Waterfall versus Agile
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The software development process has been around since the first computer program was written nearly 70 years ago.

Over time, the Waterfall emerged as one of the most popular development methodologies. The 21st century saw the rise of Agile, a movement arguably better equipped to handle the fast-paced interconnected business world of today.

What follows is a quick overview of both methodologies, while commenting on a few pros and cons of each. Hopefully, you will gain a better insight of whether Agile or the Waterfall is the most appropriate for how your company writes software.


The Venerable Waterfall Method

The Waterfall methodology first evolved as a reaction to disorganized software development projects. It is known for sharply defined phases that happen in a predetermined and linear order, with little room for flexibility. In fact, one of the major weaknesses of the Waterfall is the high cost of fixing software design or coding issues discovered during the testing phase.

On the other hand, the fact it still sees wide use in the industry means most project managers, developers and other team members are likely familiar with its concepts and execution. Because nearly all of the project planning takes place upfront, Waterfall projects are also easier to budget compared to Agile efforts. Just make sure no major defects are discovered during testing, as noted earlier.

With the Waterfall, any feedback and testing happens towards the end of the project plan. In addition to the higher cost of fixing defects, clients aren’t able to offer opinions earlier in the process. This lack of iterative feedback may lead to an application that doesn’t meet the needs of the customer.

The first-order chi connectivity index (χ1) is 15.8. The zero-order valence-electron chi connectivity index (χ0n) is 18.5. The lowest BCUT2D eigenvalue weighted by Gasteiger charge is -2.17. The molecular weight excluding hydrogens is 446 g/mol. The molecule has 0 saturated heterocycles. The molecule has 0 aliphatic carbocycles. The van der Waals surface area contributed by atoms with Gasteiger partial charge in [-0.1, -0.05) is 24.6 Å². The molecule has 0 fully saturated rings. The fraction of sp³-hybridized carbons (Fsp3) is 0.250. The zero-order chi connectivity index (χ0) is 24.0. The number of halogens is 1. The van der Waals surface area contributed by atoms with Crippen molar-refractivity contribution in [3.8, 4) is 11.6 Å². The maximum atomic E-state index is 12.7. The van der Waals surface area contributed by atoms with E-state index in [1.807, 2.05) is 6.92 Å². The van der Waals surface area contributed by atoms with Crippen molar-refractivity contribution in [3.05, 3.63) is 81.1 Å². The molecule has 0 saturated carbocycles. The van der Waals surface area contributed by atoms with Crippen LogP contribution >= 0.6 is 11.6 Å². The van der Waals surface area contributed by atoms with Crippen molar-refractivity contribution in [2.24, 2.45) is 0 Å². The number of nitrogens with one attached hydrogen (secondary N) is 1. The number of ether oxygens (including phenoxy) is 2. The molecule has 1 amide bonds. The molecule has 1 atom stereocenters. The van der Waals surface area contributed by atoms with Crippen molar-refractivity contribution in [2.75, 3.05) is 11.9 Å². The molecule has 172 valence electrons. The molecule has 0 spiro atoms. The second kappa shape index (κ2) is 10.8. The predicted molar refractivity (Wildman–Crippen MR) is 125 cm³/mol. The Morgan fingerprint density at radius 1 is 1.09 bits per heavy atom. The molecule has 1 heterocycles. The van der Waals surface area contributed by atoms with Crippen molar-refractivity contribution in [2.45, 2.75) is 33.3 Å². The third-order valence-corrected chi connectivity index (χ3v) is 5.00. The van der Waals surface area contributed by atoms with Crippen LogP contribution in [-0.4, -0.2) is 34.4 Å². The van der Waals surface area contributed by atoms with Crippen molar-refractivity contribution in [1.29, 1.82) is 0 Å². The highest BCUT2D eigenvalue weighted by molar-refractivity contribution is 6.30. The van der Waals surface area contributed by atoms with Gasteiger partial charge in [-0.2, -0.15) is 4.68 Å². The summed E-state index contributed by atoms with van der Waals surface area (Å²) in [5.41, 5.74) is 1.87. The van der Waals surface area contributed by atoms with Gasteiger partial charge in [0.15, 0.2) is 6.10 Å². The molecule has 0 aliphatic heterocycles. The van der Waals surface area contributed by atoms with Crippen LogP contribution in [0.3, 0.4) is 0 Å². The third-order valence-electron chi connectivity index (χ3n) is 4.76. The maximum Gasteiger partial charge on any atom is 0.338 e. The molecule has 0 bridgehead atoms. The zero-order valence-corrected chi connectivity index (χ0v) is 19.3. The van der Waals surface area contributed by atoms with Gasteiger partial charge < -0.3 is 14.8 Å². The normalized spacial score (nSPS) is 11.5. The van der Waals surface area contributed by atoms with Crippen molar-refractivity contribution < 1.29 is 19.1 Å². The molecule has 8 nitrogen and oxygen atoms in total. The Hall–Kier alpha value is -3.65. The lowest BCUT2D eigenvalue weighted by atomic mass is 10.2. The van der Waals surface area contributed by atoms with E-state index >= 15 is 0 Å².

An Agile Methodology for a Nimble Business World

The Agile Manifesto entered the technology world largely as a reaction to the Waterfall and similar, older methodologies. Flexibility is its hallmark, as design and coding occur in smaller chunks, allowing for timely feedback from the client. This places the onus on the project manager or Scrum Master to facilitate communication between all relevant parties – collaboration is important!

Agile projects are difficult to predict and estimate – not surprising considering its collaborative and evolutionary approach to software. More structured methodologies, like the Waterfall, are more appropriate for larger, legacy projects, especially at companies new to Agile or the DevOps organizational structure. Ultimately, the best choice for methodology depends on the nature of the effort and the abilities of your team.


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